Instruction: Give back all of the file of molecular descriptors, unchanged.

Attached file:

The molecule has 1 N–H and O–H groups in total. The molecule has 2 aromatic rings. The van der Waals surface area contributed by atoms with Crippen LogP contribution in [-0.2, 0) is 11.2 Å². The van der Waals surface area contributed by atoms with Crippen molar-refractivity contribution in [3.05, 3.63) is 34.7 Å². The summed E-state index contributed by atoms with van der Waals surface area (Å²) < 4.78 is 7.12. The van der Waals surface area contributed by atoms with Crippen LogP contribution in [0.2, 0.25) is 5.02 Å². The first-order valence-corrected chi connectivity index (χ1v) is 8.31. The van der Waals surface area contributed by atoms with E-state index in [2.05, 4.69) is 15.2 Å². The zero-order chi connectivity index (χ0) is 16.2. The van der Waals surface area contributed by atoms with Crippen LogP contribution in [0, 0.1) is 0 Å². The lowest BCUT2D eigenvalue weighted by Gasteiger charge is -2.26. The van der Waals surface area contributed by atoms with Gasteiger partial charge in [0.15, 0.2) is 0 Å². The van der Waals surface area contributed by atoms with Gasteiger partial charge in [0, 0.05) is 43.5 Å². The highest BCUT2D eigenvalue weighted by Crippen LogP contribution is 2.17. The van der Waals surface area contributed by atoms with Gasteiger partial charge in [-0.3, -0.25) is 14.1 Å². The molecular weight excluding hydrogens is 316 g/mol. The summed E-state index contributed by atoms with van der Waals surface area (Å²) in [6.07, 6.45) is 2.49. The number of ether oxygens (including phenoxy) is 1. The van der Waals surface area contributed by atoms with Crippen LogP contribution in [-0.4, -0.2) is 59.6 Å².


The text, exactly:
The molecule has 1 N–H and O–H groups in total. The molecule has 2 aromatic rings. The van der Waals surface area contributed by atoms with Crippen LogP contribution in [-0.2, 0) is 11.2 Å². The van der Waals surface area contributed by atoms with Crippen molar-refractivity contribution in [3.05, 3.63) is 34.7 Å². The summed E-state index contributed by atoms with van der Waals surface area (Å²) < 4.78 is 7.12. The van der Waals surface area contributed by atoms with Crippen LogP contribution in [0.2, 0.25) is 5.02 Å². The first-order valence-corrected chi connectivity index (χ1v) is 8.31. The van der Waals surface area contributed by atoms with E-state index in [2.05, 4.69) is 15.2 Å². The zero-order chi connectivity index (χ0) is 16.2. The van der Waals surface area contributed by atoms with Crippen LogP contribution in [0, 0.1) is 0 Å². The lowest BCUT2D eigenvalue weighted by Gasteiger charge is -2.26. The van der Waals surface area contributed by atoms with Gasteiger partial charge in [0.15, 0.2) is 0 Å². The van der Waals surface area contributed by atoms with Gasteiger partial charge in [0, 0.05) is 43.5 Å². The highest BCUT2D eigenvalue weighted by Crippen LogP contribution is 2.17. The van der Waals surface area contributed by atoms with Gasteiger partial charge in [-0.3, -0.25) is 14.1 Å². The molecular weight excluding hydrogens is 316 g/mol. The summed E-state index contributed by atoms with van der Waals surface area (Å²) in [6.07, 6.45) is 2.49. The number of ether oxygens (including phenoxy) is 1. The van der Waals surface area contributed by atoms with Crippen LogP contribution in [-0.4, -0.2) is 59.6 Å².